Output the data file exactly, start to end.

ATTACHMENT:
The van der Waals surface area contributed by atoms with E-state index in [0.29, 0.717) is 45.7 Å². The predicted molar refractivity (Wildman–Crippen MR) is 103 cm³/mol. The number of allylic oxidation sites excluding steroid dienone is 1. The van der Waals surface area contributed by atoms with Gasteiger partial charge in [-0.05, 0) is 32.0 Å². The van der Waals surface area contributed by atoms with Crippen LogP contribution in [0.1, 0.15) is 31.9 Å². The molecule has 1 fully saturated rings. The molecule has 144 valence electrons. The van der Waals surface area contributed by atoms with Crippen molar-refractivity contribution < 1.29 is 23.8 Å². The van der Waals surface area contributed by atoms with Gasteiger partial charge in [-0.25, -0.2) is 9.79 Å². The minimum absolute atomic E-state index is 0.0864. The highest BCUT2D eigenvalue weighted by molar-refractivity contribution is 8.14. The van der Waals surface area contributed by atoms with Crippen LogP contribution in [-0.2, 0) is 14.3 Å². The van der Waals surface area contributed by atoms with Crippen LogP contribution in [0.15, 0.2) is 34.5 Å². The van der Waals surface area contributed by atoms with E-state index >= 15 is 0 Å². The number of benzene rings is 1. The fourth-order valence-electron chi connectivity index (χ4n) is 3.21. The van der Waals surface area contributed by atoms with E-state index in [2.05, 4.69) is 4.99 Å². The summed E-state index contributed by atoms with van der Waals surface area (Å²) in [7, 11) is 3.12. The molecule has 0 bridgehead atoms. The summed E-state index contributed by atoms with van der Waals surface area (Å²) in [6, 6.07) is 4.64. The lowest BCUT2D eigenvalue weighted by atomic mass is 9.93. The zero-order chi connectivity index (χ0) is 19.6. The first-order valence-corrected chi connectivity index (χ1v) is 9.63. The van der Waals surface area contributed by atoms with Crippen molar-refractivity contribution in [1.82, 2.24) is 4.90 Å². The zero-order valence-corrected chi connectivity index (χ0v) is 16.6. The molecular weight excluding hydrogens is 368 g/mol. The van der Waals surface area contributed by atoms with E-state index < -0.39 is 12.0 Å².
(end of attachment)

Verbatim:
The van der Waals surface area contributed by atoms with E-state index in [0.29, 0.717) is 45.7 Å². The predicted molar refractivity (Wildman–Crippen MR) is 103 cm³/mol. The number of allylic oxidation sites excluding steroid dienone is 1. The van der Waals surface area contributed by atoms with Gasteiger partial charge in [-0.05, 0) is 32.0 Å². The van der Waals surface area contributed by atoms with Crippen LogP contribution in [0.1, 0.15) is 31.9 Å². The molecule has 1 fully saturated rings. The molecule has 144 valence electrons. The van der Waals surface area contributed by atoms with Crippen molar-refractivity contribution < 1.29 is 23.8 Å². The van der Waals surface area contributed by atoms with Gasteiger partial charge in [-0.25, -0.2) is 9.79 Å². The minimum absolute atomic E-state index is 0.0864. The highest BCUT2D eigenvalue weighted by molar-refractivity contribution is 8.14. The van der Waals surface area contributed by atoms with Crippen LogP contribution in [-0.2, 0) is 14.3 Å². The van der Waals surface area contributed by atoms with Crippen LogP contribution in [0.15, 0.2) is 34.5 Å². The van der Waals surface area contributed by atoms with E-state index >= 15 is 0 Å². The number of benzene rings is 1. The fourth-order valence-electron chi connectivity index (χ4n) is 3.21. The van der Waals surface area contributed by atoms with E-state index in [2.05, 4.69) is 4.99 Å². The summed E-state index contributed by atoms with van der Waals surface area (Å²) in [7, 11) is 3.12. The molecule has 0 bridgehead atoms. The summed E-state index contributed by atoms with van der Waals surface area (Å²) in [6, 6.07) is 4.64. The lowest BCUT2D eigenvalue weighted by atomic mass is 9.93. The zero-order chi connectivity index (χ0) is 19.6. The first-order valence-corrected chi connectivity index (χ1v) is 9.63. The van der Waals surface area contributed by atoms with Crippen molar-refractivity contribution in [1.82, 2.24) is 4.90 Å². The zero-order valence-corrected chi connectivity index (χ0v) is 16.6. The molecular weight excluding hydrogens is 368 g/mol. The van der Waals surface area contributed by atoms with E-state index < -0.39 is 12.0 Å².